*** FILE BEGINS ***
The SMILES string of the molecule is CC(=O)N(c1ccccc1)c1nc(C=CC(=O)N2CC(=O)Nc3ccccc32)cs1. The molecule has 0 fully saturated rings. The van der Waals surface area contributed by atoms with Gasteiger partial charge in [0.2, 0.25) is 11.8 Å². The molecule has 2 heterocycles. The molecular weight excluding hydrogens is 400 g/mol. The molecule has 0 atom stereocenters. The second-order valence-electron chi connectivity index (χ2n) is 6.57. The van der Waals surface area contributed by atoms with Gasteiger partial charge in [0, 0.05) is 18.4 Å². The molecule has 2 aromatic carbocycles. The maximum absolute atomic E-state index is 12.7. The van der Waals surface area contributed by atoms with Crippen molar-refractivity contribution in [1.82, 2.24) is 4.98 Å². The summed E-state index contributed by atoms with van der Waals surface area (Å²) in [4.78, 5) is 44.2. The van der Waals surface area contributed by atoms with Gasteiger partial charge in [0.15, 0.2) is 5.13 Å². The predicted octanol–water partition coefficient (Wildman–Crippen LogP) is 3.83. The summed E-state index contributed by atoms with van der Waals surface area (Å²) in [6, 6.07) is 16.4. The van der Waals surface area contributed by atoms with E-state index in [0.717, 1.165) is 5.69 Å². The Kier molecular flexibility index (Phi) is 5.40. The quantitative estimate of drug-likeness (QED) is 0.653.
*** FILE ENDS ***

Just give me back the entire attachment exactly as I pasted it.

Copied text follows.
The SMILES string of the molecule is CC(=O)N(c1ccccc1)c1nc(C=CC(=O)N2CC(=O)Nc3ccccc32)cs1. The molecule has 0 fully saturated rings. The van der Waals surface area contributed by atoms with Gasteiger partial charge in [0.2, 0.25) is 11.8 Å². The molecule has 2 heterocycles. The molecular weight excluding hydrogens is 400 g/mol. The molecule has 0 atom stereocenters. The second-order valence-electron chi connectivity index (χ2n) is 6.57. The van der Waals surface area contributed by atoms with Gasteiger partial charge in [0, 0.05) is 18.4 Å². The molecule has 2 aromatic carbocycles. The maximum absolute atomic E-state index is 12.7. The van der Waals surface area contributed by atoms with Crippen molar-refractivity contribution in [1.82, 2.24) is 4.98 Å². The summed E-state index contributed by atoms with van der Waals surface area (Å²) in [4.78, 5) is 44.2. The van der Waals surface area contributed by atoms with Gasteiger partial charge in [0.15, 0.2) is 5.13 Å². The predicted octanol–water partition coefficient (Wildman–Crippen LogP) is 3.83. The summed E-state index contributed by atoms with van der Waals surface area (Å²) in [6, 6.07) is 16.4. The van der Waals surface area contributed by atoms with E-state index in [0.717, 1.165) is 5.69 Å². The Kier molecular flexibility index (Phi) is 5.40. The quantitative estimate of drug-likeness (QED) is 0.653.